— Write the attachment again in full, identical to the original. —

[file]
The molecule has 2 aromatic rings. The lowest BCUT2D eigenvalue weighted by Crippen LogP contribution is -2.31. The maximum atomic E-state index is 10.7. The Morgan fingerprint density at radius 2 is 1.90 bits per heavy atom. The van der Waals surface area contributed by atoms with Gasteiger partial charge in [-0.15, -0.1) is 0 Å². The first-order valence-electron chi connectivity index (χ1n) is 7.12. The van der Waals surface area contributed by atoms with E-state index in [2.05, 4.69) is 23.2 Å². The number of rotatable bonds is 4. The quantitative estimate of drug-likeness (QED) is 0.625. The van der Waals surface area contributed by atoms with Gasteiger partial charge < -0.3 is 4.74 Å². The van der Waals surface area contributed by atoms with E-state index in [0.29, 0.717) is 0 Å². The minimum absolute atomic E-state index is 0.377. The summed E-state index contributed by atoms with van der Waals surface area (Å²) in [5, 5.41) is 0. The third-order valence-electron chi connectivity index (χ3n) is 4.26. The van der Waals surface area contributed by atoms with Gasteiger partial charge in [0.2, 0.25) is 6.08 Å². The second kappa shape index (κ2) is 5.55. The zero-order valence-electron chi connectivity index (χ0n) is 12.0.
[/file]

The molecule has 2 aromatic rings. The lowest BCUT2D eigenvalue weighted by Crippen LogP contribution is -2.31. The maximum atomic E-state index is 10.7. The Morgan fingerprint density at radius 2 is 1.90 bits per heavy atom. The van der Waals surface area contributed by atoms with Gasteiger partial charge in [-0.15, -0.1) is 0 Å². The first-order valence-electron chi connectivity index (χ1n) is 7.12. The van der Waals surface area contributed by atoms with E-state index in [2.05, 4.69) is 23.2 Å². The number of rotatable bonds is 4. The quantitative estimate of drug-likeness (QED) is 0.625. The van der Waals surface area contributed by atoms with Gasteiger partial charge < -0.3 is 4.74 Å². The van der Waals surface area contributed by atoms with E-state index in [0.29, 0.717) is 0 Å². The minimum absolute atomic E-state index is 0.377. The summed E-state index contributed by atoms with van der Waals surface area (Å²) in [5, 5.41) is 0. The third-order valence-electron chi connectivity index (χ3n) is 4.26. The van der Waals surface area contributed by atoms with Gasteiger partial charge in [0.2, 0.25) is 6.08 Å². The second kappa shape index (κ2) is 5.55. The zero-order valence-electron chi connectivity index (χ0n) is 12.0.